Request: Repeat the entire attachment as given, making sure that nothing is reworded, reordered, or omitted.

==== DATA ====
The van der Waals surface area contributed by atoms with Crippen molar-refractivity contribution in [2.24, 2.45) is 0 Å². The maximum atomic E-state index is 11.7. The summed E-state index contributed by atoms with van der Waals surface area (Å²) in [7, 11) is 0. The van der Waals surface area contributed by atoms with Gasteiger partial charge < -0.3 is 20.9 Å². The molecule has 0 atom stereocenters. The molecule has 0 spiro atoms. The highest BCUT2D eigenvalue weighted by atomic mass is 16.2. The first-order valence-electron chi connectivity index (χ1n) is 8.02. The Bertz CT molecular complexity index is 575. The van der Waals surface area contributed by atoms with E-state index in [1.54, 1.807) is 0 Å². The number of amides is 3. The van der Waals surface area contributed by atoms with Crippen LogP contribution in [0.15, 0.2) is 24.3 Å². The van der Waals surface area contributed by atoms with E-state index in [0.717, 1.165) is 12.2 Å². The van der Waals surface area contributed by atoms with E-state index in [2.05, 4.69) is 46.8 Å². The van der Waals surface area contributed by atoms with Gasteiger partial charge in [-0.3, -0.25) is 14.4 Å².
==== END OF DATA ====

The van der Waals surface area contributed by atoms with Crippen molar-refractivity contribution in [2.24, 2.45) is 0 Å². The maximum atomic E-state index is 11.7. The summed E-state index contributed by atoms with van der Waals surface area (Å²) in [7, 11) is 0. The van der Waals surface area contributed by atoms with Gasteiger partial charge < -0.3 is 20.9 Å². The molecule has 0 atom stereocenters. The molecule has 0 spiro atoms. The highest BCUT2D eigenvalue weighted by atomic mass is 16.2. The first-order valence-electron chi connectivity index (χ1n) is 8.02. The Bertz CT molecular complexity index is 575. The van der Waals surface area contributed by atoms with E-state index in [1.54, 1.807) is 0 Å². The number of amides is 3. The van der Waals surface area contributed by atoms with Crippen LogP contribution in [0.15, 0.2) is 24.3 Å². The van der Waals surface area contributed by atoms with E-state index in [0.717, 1.165) is 12.2 Å². The van der Waals surface area contributed by atoms with E-state index in [2.05, 4.69) is 46.8 Å². The van der Waals surface area contributed by atoms with Gasteiger partial charge in [-0.3, -0.25) is 14.4 Å².